FIREFLY #15, out this Wednesday from Boom! Studios is a dramatic continuation to Mal’s latest grand scheme – one that fans probably never expected to see in this franchise. This is an issue full of twists and surprises, and then some.
The beloved series created by Joss Whedon has really taken several surprising turns over the last several months. Firefly (in comic book form) has changed the status of many characters, but none more than Malcolm Reynolds.
Admittedly, the changes he’s been facing are ones that fans would never have guessed or expected – and that is no exaggeration. Who would ever imagine seeing Mal on the other side of the law? Certainly not us.
On the right side, that means that this entire plot has become unpredictable, forcing fans to step away from all of their assumptions and expectations. There’s something oddly refreshing about that fact.
Sheriff Mal Reynolds (man are those three words we never expected to say together) has been dealing with several surprising cases as of late. By cases, we, of course, mean lots of crime and murder. You know, the usual. At least, the usual for a small moon. And Firefly #15 is going to continue that trend.
That has resulted in some surprising elements and changes in this series thus far. Mal has become isolated from his crew – which in itself is fairly strange. And that is only the beginning. Fans that have been following the series know exactly what we’re talking about there.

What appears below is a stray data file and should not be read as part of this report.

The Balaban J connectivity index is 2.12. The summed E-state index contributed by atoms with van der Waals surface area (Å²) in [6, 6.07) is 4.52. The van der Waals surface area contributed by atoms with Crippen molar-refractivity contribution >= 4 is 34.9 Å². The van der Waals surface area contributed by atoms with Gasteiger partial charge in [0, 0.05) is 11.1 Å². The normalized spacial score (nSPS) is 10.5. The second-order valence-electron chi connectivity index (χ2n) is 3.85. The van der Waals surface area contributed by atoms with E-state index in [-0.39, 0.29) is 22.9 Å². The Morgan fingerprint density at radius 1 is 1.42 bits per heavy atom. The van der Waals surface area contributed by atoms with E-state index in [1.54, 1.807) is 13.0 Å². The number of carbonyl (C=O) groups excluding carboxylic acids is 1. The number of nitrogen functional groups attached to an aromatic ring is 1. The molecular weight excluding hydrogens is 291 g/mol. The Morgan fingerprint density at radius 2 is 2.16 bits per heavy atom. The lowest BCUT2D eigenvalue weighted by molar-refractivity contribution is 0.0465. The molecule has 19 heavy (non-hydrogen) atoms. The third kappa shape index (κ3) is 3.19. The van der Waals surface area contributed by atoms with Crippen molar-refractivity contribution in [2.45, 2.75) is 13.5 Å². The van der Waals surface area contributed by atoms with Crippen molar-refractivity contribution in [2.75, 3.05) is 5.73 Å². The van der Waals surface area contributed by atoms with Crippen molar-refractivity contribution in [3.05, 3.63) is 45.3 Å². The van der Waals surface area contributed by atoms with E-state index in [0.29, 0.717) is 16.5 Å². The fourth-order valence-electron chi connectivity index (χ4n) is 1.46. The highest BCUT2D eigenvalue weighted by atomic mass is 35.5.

One thing is certain, Greg Pak has done an excellent job of keeping us on our toes. This may not be the crew as we remember them, or the story we expected. But it has been an interesting journey. It leaves us wondering if this is the path the series would have taken, if not for a cancellation. Who knows.
The increase in focus on the Blue Sun has been an excellent choice. This is a dark and dangerous world (well, universe), but it also needs a few named big bads in order to add weight to the tension, and it looks like Blue Sun is exactly what this series needed. Especially since they’re toeing the line, neither being good nor horrible (well, mostly).
The artwork behind Firefly #15 is truly remarkable. There’s no doubt that it’s a highlight, as they show the variety of tones and styles a series such as this calls for. There’s dramatic highs and precarious lows, all while showing the gritty nature of death and fighting for one’s life.
Lalit Kumar Sharma was the lead artist, and they provided us some seriously intense scenes. That in itself isn’t surprising – Mal is the sort of character that will always find himself in a mess. It’s the way those scenes are portrayed that really hit home, and it’s all thanks to Sharma.
Francesco Segala was the colorist for this issue, and their colors really drive home all of the points being made, while setting the tone. It’s somber at times, and other times lushly defined. There’s so much depth, even in the simple backdrops, and especially in the brighter elements.
Finally, Jim Campbell was the letterer, and you can see how carefully they worked on this issue. The sound effects lead us from one panel to the next. As does each and every conversation, for that matter. It all tells a comprehensive story.
Firefly #15 was a surprisingly compelling issue, one that has taken our characters so far outside of the realm of what we’ve expected. Yet there’s something to say about that, as we see new sides of beloved characters, and new circumstances for them to deal with.